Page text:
Of Dice and Men by David M. Ewalt

Source: I received a copy of this book from the publisher via NetGalley for review consideration.

Title: Of Dice and Men: The Story of Dungeons & Dragons and The People Who Play It
Author: David M. Ewalt
Publisher: Scribner
Expected Release: August 20, 2013
Source: publisher (Edelweiss)

Synopsis (from Amazon):

The Hobbit meets Moneyball in this definitive book on Dungeons & Dragons—from its origins and rise to cultural prominence to the continued effects on popular culture today.

Even if you’ve never played Dungeons & Dragons, you probably know someone who has: The game has had a profound influence on our culture. Released in 1974—decades before the Internet and social media—Dungeons & Dragons is one of the original ultimate nerd subcultures, and is still revered by more than thirty million fans. Now, the authoritative history and magic of the game is revealed by an award-winning journalist and life-long dungeon master.

From its origins on the battlefields of ancient Europe, through the hysteria that linked it to satanic rituals and teen suicides, and to its apotheosis as father of the modern video game industry, Of Dice and Men recounts the development of a game played by some of the most fascinating people in the world. Chronicling the surprising history of D&D’s origins (one largely unknown even to hardcore players) while examining the game’s profound impact, Ewalt weaves laser-sharp subculture analysis with his own present-day gaming experiences. An enticing blend of history, journalism, narrative, and memoir, Of Dice and Men sheds light on America’s most popular (and widely misunderstood) form of collaborative entertainment.

David Ewalt has written this history of Dungeons & Dragons for a mainstream audience – a point he explains with humor at the start of the book, to ward off any nitpicking by hardcore fans. He stresses the fun of cooperative (as opposed to competitive) gaming, the allure of tapping into the collective imagination and having an open-ended and unlimited experience, and shows how RPGs can be a great way to make friends.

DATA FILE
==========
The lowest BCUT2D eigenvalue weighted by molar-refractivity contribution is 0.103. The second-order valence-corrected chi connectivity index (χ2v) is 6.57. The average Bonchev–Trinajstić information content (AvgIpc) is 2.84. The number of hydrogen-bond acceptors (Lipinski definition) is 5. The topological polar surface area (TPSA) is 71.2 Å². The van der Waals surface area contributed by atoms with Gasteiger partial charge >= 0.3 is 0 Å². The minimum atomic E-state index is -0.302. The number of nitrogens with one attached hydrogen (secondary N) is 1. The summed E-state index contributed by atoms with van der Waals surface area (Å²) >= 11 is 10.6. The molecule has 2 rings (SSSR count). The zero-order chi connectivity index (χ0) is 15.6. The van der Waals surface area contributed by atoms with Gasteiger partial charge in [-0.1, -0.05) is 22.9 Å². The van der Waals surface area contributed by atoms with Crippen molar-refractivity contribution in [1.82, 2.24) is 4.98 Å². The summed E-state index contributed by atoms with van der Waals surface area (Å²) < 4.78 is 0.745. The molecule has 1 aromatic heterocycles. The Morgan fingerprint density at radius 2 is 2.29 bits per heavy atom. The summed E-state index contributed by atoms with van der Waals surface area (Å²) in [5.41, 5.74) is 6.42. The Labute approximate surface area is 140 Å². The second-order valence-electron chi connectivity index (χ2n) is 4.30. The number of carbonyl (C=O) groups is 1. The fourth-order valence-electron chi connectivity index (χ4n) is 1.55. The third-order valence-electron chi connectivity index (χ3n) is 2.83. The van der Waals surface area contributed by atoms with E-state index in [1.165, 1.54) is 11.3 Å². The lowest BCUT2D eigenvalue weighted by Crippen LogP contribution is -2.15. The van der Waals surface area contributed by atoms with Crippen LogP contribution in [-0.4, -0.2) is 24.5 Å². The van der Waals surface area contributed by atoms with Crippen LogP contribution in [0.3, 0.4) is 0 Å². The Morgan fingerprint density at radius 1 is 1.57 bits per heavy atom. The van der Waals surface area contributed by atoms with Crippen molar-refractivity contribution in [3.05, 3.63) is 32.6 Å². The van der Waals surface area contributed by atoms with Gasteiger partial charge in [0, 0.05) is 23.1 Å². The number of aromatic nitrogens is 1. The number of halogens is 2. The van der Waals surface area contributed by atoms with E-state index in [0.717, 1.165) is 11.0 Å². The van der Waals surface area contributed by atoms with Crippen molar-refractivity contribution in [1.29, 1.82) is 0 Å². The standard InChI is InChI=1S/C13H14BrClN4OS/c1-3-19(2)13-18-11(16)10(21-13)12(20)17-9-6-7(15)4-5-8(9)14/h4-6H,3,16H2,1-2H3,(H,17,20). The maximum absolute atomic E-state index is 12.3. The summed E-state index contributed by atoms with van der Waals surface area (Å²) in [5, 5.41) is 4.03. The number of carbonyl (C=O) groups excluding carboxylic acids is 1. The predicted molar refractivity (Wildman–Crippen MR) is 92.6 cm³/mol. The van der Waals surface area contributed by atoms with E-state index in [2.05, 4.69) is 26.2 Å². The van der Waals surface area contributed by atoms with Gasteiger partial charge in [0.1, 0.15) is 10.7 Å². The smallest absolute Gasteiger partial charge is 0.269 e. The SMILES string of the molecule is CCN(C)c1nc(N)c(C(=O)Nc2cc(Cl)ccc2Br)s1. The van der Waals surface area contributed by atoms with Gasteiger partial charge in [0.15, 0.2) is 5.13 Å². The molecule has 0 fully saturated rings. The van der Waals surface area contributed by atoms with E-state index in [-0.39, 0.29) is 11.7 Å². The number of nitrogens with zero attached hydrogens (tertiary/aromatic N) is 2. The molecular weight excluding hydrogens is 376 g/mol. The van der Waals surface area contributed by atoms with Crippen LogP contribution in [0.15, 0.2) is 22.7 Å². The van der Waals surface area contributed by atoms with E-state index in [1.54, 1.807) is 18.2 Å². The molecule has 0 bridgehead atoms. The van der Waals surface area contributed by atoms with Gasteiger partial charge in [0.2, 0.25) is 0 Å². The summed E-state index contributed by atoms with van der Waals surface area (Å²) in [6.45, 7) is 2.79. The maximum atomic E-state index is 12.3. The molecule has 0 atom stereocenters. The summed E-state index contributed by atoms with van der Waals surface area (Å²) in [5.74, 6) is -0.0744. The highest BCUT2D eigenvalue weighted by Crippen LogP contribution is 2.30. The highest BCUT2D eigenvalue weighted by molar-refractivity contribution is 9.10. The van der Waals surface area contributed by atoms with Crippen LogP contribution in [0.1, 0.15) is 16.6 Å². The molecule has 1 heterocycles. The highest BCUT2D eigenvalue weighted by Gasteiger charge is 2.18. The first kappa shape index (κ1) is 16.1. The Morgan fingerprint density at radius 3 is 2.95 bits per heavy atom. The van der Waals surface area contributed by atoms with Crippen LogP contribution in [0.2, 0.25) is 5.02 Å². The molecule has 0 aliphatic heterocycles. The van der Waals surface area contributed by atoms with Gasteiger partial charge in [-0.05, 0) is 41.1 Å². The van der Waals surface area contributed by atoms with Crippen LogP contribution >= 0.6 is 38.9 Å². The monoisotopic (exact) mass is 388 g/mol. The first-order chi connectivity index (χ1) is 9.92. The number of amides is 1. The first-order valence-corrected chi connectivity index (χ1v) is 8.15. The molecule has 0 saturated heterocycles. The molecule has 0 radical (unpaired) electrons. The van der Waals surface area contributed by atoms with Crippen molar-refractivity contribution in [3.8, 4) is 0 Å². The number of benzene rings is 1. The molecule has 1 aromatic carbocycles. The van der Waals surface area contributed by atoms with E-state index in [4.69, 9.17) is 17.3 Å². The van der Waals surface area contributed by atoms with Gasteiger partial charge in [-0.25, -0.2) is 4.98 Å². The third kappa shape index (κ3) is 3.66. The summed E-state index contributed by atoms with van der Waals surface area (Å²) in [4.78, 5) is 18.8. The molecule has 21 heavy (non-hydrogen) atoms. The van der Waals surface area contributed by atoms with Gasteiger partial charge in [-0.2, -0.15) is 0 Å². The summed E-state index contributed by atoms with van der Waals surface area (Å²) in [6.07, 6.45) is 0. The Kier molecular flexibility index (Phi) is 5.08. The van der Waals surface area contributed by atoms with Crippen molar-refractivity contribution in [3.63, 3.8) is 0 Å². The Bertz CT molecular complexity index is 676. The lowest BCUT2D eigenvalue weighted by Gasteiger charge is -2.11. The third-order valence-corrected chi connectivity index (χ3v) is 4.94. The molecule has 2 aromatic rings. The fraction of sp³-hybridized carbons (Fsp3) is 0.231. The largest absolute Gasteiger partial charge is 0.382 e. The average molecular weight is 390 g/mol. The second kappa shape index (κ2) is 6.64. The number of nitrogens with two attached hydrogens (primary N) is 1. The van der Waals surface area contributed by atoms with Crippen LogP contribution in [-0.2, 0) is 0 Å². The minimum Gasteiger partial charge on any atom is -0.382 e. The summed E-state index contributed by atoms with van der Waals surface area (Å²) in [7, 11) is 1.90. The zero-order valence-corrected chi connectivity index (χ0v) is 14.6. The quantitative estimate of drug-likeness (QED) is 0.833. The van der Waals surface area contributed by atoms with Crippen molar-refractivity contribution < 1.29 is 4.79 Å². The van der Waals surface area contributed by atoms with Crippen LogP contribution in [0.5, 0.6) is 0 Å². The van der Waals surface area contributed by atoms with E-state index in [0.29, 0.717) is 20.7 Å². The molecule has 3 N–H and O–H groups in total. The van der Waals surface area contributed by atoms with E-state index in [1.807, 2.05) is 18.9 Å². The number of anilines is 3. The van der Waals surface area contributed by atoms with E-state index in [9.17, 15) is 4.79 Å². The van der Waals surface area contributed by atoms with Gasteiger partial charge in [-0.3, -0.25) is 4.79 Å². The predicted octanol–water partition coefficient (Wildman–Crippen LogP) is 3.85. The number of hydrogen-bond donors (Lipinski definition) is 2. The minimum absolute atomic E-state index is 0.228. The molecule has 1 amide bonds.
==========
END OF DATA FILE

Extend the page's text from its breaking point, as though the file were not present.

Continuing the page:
Ewalt also debunks some of the myths that keep people away from the game (for many years, myself included). He gives examples showing how D&D is not playacting, how gameplay is fairly normal with players taking turns, and how you aren’t “constrained to a standard medieval setting.”

Of Dice and Men is more than a history of D&D. It explores why people play games in the first place, their purpose, and what RPGs have in common with board or playground games. The book talks about how D&D influenced the evolution of future games, including video games. In many sections, the book reads like a memoir as Ewalt reminisces about his own gaming adventures.

I did feel bogged down by the historical miniatures war games and felt those sections could have been abbreviated a bit, but I realize it was important in order to show how RPGs have evolved, and how D&D came about.

Throughout the book Ewalt intersperses storylines of past games, as well as a sketch for a future game. Here he completely embraces his nerd side and displays it without embarrassment. I loved that.

I’m a fairly new RPGer. I was glad to see a shout-out to Traveller (the “most complete and most epic” sci-fi RPG), since MegaTraveller has been my introduction to the RPG world. I finished Of Dice and Men with a better understanding of role-playing games overall, as well as a deeper appreciation and respect for the work of our GM (game master).

I received a copy of this book from the publisher via Edelweiss in exchange for an honest review. I did not receive any other compensation for this review.